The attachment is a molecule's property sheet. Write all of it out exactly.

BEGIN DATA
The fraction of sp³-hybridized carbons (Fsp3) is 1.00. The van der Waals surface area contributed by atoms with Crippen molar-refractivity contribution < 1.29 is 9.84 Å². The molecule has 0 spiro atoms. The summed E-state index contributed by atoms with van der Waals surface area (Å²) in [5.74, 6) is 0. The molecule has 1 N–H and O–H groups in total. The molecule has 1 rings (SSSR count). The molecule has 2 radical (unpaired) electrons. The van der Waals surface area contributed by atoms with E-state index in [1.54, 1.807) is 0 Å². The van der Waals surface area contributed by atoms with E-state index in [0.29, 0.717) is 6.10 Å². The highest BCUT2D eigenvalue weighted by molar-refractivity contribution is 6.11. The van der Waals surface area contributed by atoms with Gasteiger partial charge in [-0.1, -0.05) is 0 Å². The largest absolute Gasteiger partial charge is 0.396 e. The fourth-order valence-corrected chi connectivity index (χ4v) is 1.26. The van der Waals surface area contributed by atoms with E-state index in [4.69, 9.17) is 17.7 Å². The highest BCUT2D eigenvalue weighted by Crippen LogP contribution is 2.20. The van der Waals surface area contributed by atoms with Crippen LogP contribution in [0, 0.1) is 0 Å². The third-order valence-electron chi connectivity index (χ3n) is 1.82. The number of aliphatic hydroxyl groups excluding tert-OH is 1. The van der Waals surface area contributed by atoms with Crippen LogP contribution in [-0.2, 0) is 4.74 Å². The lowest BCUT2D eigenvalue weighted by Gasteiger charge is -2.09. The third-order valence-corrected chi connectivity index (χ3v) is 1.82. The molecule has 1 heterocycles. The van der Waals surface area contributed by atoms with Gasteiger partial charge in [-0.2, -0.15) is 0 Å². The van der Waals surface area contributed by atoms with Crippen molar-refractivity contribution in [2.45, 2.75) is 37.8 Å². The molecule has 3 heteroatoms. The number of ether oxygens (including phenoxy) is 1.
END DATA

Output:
The fraction of sp³-hybridized carbons (Fsp3) is 1.00. The van der Waals surface area contributed by atoms with Crippen molar-refractivity contribution < 1.29 is 9.84 Å². The molecule has 0 spiro atoms. The summed E-state index contributed by atoms with van der Waals surface area (Å²) in [5.74, 6) is 0. The molecule has 1 N–H and O–H groups in total. The molecule has 1 rings (SSSR count). The molecule has 2 radical (unpaired) electrons. The van der Waals surface area contributed by atoms with E-state index in [1.54, 1.807) is 0 Å². The van der Waals surface area contributed by atoms with E-state index in [0.29, 0.717) is 6.10 Å². The highest BCUT2D eigenvalue weighted by molar-refractivity contribution is 6.11. The van der Waals surface area contributed by atoms with Gasteiger partial charge in [-0.1, -0.05) is 0 Å². The largest absolute Gasteiger partial charge is 0.396 e. The fourth-order valence-corrected chi connectivity index (χ4v) is 1.26. The van der Waals surface area contributed by atoms with E-state index in [4.69, 9.17) is 17.7 Å². The highest BCUT2D eigenvalue weighted by Crippen LogP contribution is 2.20. The van der Waals surface area contributed by atoms with Crippen LogP contribution in [0, 0.1) is 0 Å². The third-order valence-electron chi connectivity index (χ3n) is 1.82. The number of aliphatic hydroxyl groups excluding tert-OH is 1. The van der Waals surface area contributed by atoms with Crippen LogP contribution in [-0.2, 0) is 4.74 Å². The lowest BCUT2D eigenvalue weighted by Gasteiger charge is -2.09. The third-order valence-corrected chi connectivity index (χ3v) is 1.82. The molecule has 1 heterocycles. The van der Waals surface area contributed by atoms with Gasteiger partial charge in [-0.2, -0.15) is 0 Å². The van der Waals surface area contributed by atoms with Crippen molar-refractivity contribution in [2.45, 2.75) is 37.8 Å². The molecule has 3 heteroatoms. The number of ether oxygens (including phenoxy) is 1.